As a general rule I create more folders like this each week than I complete. Some of the ideas I will never touch again. Maybe I have a deeper look and realise that it was not a good idea. Sometimes I turn them into full on commercial products either RPGs or supplements. I have published one game (3Deep), one is about to go to public play test (Devil’s Staircase Wild West Role Playing) and one has been completed once but upon reflection needs revising. One game (Rolemaster Kids) is still in its infancy as I have not completely finalised the core mechanics let alone all the supporting material.

My supplements vary from simple 10 page adventure outlines to 60+ page more substantial supplements. I think I have published 30 or more or the smaller supplements like that.

There are the things that do not really fit in any neat category. These bounce around. Sometimes I work on them and they start to develop and then I look back and strike down a lot of what I had already written when looking at it again after a break.

This month is unusual as I have actually completed more of the mini projects in my ideas folder than I have created new ones. In addition I have learned some new skills that have solved a problem that was holding many of the other projects back.

One of these ‘bed blocker’ ( a terrible phrase used to dehumanise elderly patients being kept in hospitals because the UK has inadequate social care for the elderly ) projects was to convert the D&D 5e monsters from the SRD (Standard Reference Document) into Rolemaster compatible monsters.

The sorts of monsters I am talking about are orcs, goblins, giants and amusingly a Balor which is a D&D attempt to sidestep the Intellectual Property rights around the Balrog in role playing games. So D&D stole the Balrog to make the Balor possibly from RM 1st Edition and I am now converting the Balor from 5e back into RM. What goes around comes around. As all these monsters are part of the SRD we are free to use them as long as due credit is given.

So what is the point?

The point is that we spent the summer writing adventures that we really wanted to use to promote Rolemaster but we were hobbled at every turn because we cannot publish any of the monster stats as they are ICE IP. We cannot talk about what spells and lists the NPCs may have because they are covered by ICE IP and so on.

So I have had this project on the back burner since I first started this blog. I published a few monsters converting denizens of the underdark as new Rolemaster monsters. The intention was to encourage more D&D players to try Rolemaster. The more of the Forgotten Realms monsters that were available in RM means that players can reuse all their FR books but with RM PCs.

So last week I made an Orc. This is just the basic grunt of an orc and I used my own rules to create them. Bearing in mine that this is a D&D 5e Orc what do you think?

The stat bonuses include racial modifiers and there is still some work to do. I want to get rid of the (MS/AG) SL/MD crap and use real words that anyone can understand without having to use a look up table.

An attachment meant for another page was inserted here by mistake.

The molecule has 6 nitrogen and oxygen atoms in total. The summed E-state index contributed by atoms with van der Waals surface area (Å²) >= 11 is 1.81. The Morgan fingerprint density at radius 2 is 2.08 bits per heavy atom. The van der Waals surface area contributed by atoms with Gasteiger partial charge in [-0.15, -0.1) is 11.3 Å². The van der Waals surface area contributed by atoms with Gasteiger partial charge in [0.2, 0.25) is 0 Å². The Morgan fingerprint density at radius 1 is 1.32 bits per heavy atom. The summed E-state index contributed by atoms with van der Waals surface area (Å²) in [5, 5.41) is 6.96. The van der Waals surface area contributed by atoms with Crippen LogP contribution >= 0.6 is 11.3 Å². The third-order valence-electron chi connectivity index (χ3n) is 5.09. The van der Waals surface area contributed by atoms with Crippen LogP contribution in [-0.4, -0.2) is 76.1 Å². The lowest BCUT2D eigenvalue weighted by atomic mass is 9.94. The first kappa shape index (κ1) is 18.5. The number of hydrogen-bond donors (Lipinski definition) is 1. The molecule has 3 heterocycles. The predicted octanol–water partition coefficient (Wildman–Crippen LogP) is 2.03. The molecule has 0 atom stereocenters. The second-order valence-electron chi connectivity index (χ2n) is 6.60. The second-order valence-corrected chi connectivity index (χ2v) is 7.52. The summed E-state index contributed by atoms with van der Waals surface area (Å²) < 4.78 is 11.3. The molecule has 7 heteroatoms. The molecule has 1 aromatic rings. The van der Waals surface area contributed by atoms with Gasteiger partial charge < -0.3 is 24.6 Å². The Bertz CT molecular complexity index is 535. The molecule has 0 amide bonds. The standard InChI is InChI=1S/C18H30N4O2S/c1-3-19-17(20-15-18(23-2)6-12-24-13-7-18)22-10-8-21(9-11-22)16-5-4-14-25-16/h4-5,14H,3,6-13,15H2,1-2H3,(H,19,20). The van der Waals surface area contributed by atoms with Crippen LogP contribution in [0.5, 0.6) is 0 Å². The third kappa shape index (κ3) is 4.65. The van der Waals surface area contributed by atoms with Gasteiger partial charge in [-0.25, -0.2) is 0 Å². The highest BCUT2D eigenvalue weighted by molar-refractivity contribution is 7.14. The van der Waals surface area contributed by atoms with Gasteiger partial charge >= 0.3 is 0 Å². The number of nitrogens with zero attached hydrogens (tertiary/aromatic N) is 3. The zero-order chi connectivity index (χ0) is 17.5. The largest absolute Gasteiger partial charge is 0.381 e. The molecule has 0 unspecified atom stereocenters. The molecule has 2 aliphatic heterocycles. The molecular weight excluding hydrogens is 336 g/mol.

Orc Grunt

Level 3
Base Rate 55’
Max Pace/MM Bonus Fast Sprint/+10
Speed (MS/AG) SL/MD
Size/Critical M
Hits 58

80 60 80 35 55 50
+15 +5 +15 -10 +0 +0

AT 3 (20) Leather Hide or by Armour type
Attacks OB 38 Weapon Spear or Javelin
Environment: Temperate hills

Organization: Gang (2-4), squad (11-20 plus 2 5th level sergeants and 1 leader of 9th level), or band (30-100 plus 150% non-combatants plus 1 5th level sergeant per 10 adults, 5 8th level lieutenants, and 3 11th level captains)

An orc’s hair usually is black. It has lupine ears and reddish eyes. Orcs prefer wearing vivid colours that many humans would consider unpleasant, such as blood red, mustard yellow, yellow-green, and deep purple. Their equipment is dirty and unkempt. An adult male orc is a little over 6 feet tall and weighs about 210 pounds.

Females are slightly smaller.

The language an orc speaks varies slightly from tribe to tribe, but any orc is understandable by someone else who speaks Orc. Some orcs know Goblin or Giant as well.

Most orcs encountered away from their homes are warriors; the information in the statistics block is for one of 1st level.


Orcs are proficient with all simple weapons, preferring those that cause the most damage in the least time. Many orcs who take up the warrior or fighter class also gain proficiency with the

falchion or the great axe as a martial weapon. They enjoy attacking from concealment and setting ambushes, and they obey the rules of war (such as honouring a truce) only as long as it is convenient for them.

Comparing Orcs

So this is just the basic orc. How do they compare?

  • A rolemaster orc is 2nd level and mine is 3rd level.
  • A Rolemaster orc has a base move of 50′ and mine 55′
  • The default #hits is 50 and mine has 58.
  • The AT and DB was 8(30s) and mine is 3(20) but without a shield or wearing armour.
  • OB-wise the default orc has an OB of 40 for both melee and missile. Mine has 38 for both.

The first impression is that of swings and roundabouts. A few extra hits here and a couple of points less OB there. C&T offers us two orcs a lesser and greater. The D&D 5e monster comes in 5 flavours from Grunt 3rd level to Captain at 11th level.

All my experience is with RM2 and RMC and I was trying to fit the 5e Orc into the RM2 Orc’s shoes.

All my playtesting of RMU has been human vs human as the normalised monsters in Beta 2 filled me with horror. How would this Orc stack up against an RMU PC?